Citicape House hotel—featuring Europe's largest living wall—submitted for planning
23rd October 2019
Radical plans have been submitted to the City of London to create a 382-key five-star hotel, featuring the vertical landscaping, as well as 40,000ft2 of workspace, a sky-bar on the tenth floor, meeting and events space, spa and ground level restaurant and co-working space. Situated on a prominent site on Holborn Viaduct at the gateway of what will be the City’s “Cultural Mile,” the proposed building creates an opportunity to broadcast fresh ideas about how the built environment can address pertinent issues such as air quality, climate change and air pollution.
By integrating 40,000 square feet of living wall within the façade, the building is projected to annually capture over eight tonnes of carbon, produce six tonnes of oxygen, and lower the local temperature by three to five degrees Celsius. The wall will also significantly contribute towards improving local air quality, by trapping approximately 500kg of particulate matter (PM2.5 and PM10) per year.
The project engages with the Urban Greening Policy set out in the GLA’s draft New London Plan, incorporating strategies to encourage more and better urban greening, while adopting measures for an ‘Urban Greening Factor.’ The projected Urban Greening Factor score of 1.37 exceeds requirements by 45 times and has the highest greening score in Greater London.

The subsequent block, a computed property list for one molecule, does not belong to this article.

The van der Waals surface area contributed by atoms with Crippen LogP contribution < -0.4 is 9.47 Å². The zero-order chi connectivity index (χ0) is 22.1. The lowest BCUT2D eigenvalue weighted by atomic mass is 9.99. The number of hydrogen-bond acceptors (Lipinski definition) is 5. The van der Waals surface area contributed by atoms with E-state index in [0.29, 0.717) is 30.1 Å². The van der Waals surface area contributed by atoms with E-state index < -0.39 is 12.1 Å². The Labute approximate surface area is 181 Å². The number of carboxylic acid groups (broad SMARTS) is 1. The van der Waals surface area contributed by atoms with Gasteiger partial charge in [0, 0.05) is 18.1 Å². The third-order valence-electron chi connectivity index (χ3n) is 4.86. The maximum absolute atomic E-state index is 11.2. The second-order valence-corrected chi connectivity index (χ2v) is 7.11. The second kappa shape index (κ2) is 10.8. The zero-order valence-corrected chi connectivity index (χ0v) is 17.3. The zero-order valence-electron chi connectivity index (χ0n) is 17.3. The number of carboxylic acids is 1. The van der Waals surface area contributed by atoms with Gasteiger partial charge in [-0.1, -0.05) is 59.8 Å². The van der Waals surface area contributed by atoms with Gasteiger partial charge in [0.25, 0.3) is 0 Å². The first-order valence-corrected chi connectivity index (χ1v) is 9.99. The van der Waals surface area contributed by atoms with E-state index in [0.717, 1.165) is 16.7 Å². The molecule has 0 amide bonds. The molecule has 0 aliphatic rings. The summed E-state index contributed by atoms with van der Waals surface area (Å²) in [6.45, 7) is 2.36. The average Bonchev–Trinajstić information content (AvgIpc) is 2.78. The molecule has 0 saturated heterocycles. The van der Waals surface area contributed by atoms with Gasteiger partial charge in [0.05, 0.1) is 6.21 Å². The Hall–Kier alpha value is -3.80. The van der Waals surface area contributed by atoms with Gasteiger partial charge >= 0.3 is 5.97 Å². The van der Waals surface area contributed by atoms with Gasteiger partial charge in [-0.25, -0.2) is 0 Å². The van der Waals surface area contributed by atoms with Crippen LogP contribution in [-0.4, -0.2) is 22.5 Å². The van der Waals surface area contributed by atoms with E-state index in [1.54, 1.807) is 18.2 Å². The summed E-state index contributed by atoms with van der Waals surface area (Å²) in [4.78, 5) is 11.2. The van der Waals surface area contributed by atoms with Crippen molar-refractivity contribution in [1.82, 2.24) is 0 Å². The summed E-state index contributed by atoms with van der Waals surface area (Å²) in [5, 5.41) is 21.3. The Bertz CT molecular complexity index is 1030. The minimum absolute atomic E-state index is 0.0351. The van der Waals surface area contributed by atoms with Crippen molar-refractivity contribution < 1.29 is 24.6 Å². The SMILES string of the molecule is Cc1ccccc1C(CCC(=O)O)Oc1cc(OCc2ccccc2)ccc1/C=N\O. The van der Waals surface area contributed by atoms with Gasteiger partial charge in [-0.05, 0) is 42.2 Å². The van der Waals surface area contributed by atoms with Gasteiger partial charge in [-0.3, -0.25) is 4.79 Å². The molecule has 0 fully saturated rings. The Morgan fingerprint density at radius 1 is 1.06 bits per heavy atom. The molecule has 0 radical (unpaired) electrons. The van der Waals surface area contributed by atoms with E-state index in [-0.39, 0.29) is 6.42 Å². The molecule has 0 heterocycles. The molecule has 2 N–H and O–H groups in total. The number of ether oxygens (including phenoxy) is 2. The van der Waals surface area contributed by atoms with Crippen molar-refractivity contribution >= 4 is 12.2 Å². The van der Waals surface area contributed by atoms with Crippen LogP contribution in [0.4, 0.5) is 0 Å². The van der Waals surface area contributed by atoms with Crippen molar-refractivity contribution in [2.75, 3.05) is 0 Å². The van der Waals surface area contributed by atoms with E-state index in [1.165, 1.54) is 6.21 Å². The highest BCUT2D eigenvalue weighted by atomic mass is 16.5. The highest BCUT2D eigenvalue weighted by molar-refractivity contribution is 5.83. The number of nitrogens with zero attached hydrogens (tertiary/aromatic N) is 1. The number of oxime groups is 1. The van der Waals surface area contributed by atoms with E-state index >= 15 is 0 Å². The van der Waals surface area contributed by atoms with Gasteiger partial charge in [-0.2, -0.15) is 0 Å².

The development also includes new public green space, with the roof-top viewing gallery on the eleventh floor open to the public and featuring incredible views overlooking St. Paul’s Cathedral, the Grade I listed Holy Sepulchre, and over the city beyond. At roof level, the greenery continues to wrap around the building, with spaces designed for threatened native wildflower species to flourish.
Dan Burr, Partner at Sheppard Robson, said: “On a site that is so prominent, there was a real drive to inject some fresh perspectives on how to grapple with some on London’s most urgent environmental issues, including air quality and noise and dust pollution. Rather than having an isolated patch of greenery, we felt that an immersive and integrated approach would have the biggest impact on the local environmental conditions and making a better and more liveable city, as well as articulating a clear architectural statement.”
More information about Citicape House can be found here.